Congressman Nick Rahall announced the grant Monday from the U.S. Department of Transportation’s Pipeline and Hazardous Materials Safety Administration. More than $47 million is being distributed in 46 states, the District of Columbia and Puerto Rico.

The safety administration reimburses state pipeline safety programs for a portion of their total expenses in a given year. The state programs employ more than 320 inspectors who are responsible for 80% of the nation’s intrastate and distribution pipelines.

In West Virginia, the state Public Service Commission handles pipeline inspection and enforcement of safety regulations.

SEC Alleges Insider Trading in Coal Acquisition

Federal regulators claim that three men used insider information to profit illegally from Arch Coal’s acquisition of International Coal Group.

Frank Tamayo schemed with two other men to generate more than $5.6 million in profits from 13 mergers and acquisitions, the U.S. Securities and Exchange Commission says in a lawsuit. The court filing alleges the men traded on nonpublic information taken from law firm Simpson Thacher & Bartlett.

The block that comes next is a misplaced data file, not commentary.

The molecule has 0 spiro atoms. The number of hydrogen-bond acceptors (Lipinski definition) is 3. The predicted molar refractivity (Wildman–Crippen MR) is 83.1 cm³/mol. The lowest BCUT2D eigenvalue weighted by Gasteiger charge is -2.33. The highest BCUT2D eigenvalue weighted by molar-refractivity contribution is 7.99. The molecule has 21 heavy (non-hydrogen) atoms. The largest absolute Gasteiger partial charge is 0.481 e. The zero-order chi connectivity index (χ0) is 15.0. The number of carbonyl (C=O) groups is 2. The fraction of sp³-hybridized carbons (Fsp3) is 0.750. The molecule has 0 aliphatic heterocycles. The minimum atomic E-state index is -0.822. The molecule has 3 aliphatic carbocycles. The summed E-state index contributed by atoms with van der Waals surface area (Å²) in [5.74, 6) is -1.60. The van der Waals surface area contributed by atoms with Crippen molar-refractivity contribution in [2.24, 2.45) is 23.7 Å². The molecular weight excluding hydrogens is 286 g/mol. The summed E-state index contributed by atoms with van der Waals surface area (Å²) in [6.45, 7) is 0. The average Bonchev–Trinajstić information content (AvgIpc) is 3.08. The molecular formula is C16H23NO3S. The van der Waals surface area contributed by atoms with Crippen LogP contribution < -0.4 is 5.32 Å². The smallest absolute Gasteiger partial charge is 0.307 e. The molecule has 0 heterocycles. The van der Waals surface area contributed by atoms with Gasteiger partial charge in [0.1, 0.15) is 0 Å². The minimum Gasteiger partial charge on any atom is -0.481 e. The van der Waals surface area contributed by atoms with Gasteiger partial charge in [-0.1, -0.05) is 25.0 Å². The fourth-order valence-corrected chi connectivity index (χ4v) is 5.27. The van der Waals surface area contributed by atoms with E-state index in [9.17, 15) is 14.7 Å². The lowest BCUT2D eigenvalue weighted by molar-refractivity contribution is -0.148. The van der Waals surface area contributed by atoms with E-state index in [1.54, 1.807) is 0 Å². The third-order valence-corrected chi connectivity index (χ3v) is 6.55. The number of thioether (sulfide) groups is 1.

Only Tamayo, of Brooklyn, New York, is named as a defendant. He pleaded guilty last week to federal securities fraud charges stemming from the same transactions. The other two men, Steven Metro and Vladimir Eydelman, are named in the complaint and described as participants in the scheme.

Federal authorities have previously alleged that Metro stole insider information from the law offices of Simpson Thacher, and Eydelman worked as a stockbroker. Federal prosecutors in New Jersey say Tamayo was working as a mortgage broker between 2009 and 2013 when he received the insider information.